– Hypercholesterolemia and combined (mixed) dyslipidemic conditions for reduction of elevated concentrations of total cholesterol, low-density lipoprotein cholesterol, apolipoprotein B and triglycerides in serum as an adjunct to diet therapy, when diet and other non-drug methods (e.g. exercise, body weight reduction) are insufficient.
– Familial homozygous hypercholesterolemia as an adjunct to diet therapy and other lipid-lowering therapies (e.g., LDL-apheresis) or when such therapy is not sufficiently effective.
– Hypertriglyceridemia (type IV according to Fredrickson) as an adjunct to diet.
– To slow the progression of atherosclerosis as an adjunct to the diet in patients who are indicated for therapy to reduce total cholesterol and LDL-C concentrations.
– Primary prevention of major cardiovascular complications (cardiovascular death, stroke, heart attack, unstable angina and arterial revascularization) in adult patients without clinical signs of coronary heart disease (CHD), but with increased risk of its development (age older than 50 years for men and older than 60 years for women, increased concentration of C-reactive protein (>2 mg/l) with at least one additional risk factor, such as hypertension, low concentration of HDL-C, smoking, family history of early-onset CHD).

– Hypersensitivity to rosuvastatin or any of the drug components;
– Liver disease in active phase, including a persistent increase in “hepatic” transaminase activity, as well as any increase in serum transaminase activity more than 3 times the upper limit of normal;
– severe renal dysfunction (CKG less than 30 ml/min);
– myopathy;
– concomitant use of cyclosporine;
– in patients predisposed to the development of myotoxic complications;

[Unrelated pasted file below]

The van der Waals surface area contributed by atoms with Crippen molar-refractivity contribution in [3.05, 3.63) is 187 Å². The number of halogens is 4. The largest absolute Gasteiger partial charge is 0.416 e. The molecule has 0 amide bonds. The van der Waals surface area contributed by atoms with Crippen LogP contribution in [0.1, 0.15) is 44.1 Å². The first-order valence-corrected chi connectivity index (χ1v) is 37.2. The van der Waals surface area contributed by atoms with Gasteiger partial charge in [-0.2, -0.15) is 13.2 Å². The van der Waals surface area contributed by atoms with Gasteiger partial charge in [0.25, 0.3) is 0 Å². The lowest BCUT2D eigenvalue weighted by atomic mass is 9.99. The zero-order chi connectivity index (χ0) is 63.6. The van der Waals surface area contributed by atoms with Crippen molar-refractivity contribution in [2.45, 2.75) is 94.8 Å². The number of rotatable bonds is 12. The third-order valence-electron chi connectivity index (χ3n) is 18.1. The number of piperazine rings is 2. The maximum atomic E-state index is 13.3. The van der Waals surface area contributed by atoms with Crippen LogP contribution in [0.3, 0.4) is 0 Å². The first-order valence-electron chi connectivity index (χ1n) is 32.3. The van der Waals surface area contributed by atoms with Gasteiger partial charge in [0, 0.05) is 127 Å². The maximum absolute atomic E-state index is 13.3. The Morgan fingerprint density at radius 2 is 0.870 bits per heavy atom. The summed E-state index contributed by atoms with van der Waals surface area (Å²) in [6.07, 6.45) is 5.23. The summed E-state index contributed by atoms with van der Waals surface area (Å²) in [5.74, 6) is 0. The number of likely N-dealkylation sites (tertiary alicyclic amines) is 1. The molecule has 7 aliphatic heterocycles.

– Pregnancy and breastfeeding;
– In women of childbearing age who do not use reliable contraception;
– under 18 years of age (efficacy and safety have not been established);
– patients with hepatic impairment with a Child-Pugh score greater than 9;
– lactose intolerance, lactase deficiency or glucose-galactose malabsorption.

Dosage and administration

  • Before treatment, the patient should follow a standard diet with the use of products with low cholesterol content, which must be continued during the whole period of treatment.
  • Doses of the drug should be adjusted individually according to the purpose of treatment and the therapeutic response of the patient to the therapy, taking into account the current generally accepted recommendations on target lipid levels. Orally, at any time of the day, regardless of meals, do not chew or crush, swallow it whole with water.
  • The recommended starting dose is 5 mg or 10 mg once daily both for patients who have not taken statins before and for patients transferred to this preparation after therapy with other HMG-CoA reductase inhibitors. When choosing the initial dose of the drug, the cholesterol level of each individual patient should be taken into account, as well as the possible risk of cardiovascular complications and the potential risk of side effects. If necessary, the dose may be adjusted after 4 weeks.
  • Due to the increased risk of side effects, the dose should be increased to 40 mg only in patients with severe hypercholesterolemia and high risk of cardiovascular complications (especially in patients with hereditary hypercholesterolemia) in whom the target cholesterol level was not achieved at the 20 mg dose, and who will be under medical supervision. If a dose of 40 mg is prescribed, close medical supervision is recommended.
  • Prescribing a dose of 40 mg to patients who have not previously consulted a physician is not recommended!